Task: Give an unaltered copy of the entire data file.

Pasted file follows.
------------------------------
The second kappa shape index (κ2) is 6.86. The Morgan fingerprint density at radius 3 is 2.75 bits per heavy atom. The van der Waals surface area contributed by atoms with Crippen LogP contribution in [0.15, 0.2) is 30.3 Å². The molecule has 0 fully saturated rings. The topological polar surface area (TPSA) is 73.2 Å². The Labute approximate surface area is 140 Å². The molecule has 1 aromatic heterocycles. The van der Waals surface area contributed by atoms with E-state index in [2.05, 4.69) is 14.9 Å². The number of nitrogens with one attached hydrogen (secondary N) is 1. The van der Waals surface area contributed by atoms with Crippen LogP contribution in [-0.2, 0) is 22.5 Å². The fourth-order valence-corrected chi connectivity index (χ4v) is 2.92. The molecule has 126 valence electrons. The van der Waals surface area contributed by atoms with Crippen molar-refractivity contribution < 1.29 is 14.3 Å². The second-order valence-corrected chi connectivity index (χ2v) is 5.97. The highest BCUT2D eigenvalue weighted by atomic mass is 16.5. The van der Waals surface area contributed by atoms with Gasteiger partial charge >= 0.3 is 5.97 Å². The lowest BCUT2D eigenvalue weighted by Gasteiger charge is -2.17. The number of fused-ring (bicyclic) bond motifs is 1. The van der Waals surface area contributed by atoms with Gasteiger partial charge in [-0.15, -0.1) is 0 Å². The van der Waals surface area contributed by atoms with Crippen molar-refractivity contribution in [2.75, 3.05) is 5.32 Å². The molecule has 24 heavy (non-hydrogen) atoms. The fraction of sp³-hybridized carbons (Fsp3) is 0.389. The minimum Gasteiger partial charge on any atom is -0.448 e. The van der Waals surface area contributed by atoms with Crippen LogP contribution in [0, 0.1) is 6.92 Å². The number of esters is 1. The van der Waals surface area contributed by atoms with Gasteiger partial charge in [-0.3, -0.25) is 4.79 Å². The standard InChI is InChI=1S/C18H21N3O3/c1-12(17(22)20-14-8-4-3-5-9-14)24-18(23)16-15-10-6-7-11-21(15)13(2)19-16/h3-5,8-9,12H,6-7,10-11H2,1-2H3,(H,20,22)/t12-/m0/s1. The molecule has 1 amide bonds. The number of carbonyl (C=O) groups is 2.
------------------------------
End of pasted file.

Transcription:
The second kappa shape index (κ2) is 6.86. The Morgan fingerprint density at radius 3 is 2.75 bits per heavy atom. The van der Waals surface area contributed by atoms with Crippen LogP contribution in [0.15, 0.2) is 30.3 Å². The molecule has 0 fully saturated rings. The topological polar surface area (TPSA) is 73.2 Å². The Labute approximate surface area is 140 Å². The molecule has 1 aromatic heterocycles. The van der Waals surface area contributed by atoms with E-state index in [2.05, 4.69) is 14.9 Å². The number of nitrogens with one attached hydrogen (secondary N) is 1. The van der Waals surface area contributed by atoms with Crippen LogP contribution in [-0.2, 0) is 22.5 Å². The fourth-order valence-corrected chi connectivity index (χ4v) is 2.92. The molecule has 126 valence electrons. The van der Waals surface area contributed by atoms with Crippen molar-refractivity contribution < 1.29 is 14.3 Å². The second-order valence-corrected chi connectivity index (χ2v) is 5.97. The highest BCUT2D eigenvalue weighted by atomic mass is 16.5. The van der Waals surface area contributed by atoms with Gasteiger partial charge >= 0.3 is 5.97 Å². The lowest BCUT2D eigenvalue weighted by Gasteiger charge is -2.17. The number of fused-ring (bicyclic) bond motifs is 1. The van der Waals surface area contributed by atoms with Gasteiger partial charge in [-0.15, -0.1) is 0 Å². The van der Waals surface area contributed by atoms with Crippen molar-refractivity contribution in [2.75, 3.05) is 5.32 Å². The molecule has 24 heavy (non-hydrogen) atoms. The fraction of sp³-hybridized carbons (Fsp3) is 0.389. The minimum Gasteiger partial charge on any atom is -0.448 e. The van der Waals surface area contributed by atoms with Crippen LogP contribution in [0, 0.1) is 6.92 Å². The number of esters is 1. The van der Waals surface area contributed by atoms with Gasteiger partial charge in [-0.3, -0.25) is 4.79 Å². The standard InChI is InChI=1S/C18H21N3O3/c1-12(17(22)20-14-8-4-3-5-9-14)24-18(23)16-15-10-6-7-11-21(15)13(2)19-16/h3-5,8-9,12H,6-7,10-11H2,1-2H3,(H,20,22)/t12-/m0/s1. The molecule has 1 amide bonds. The number of carbonyl (C=O) groups is 2.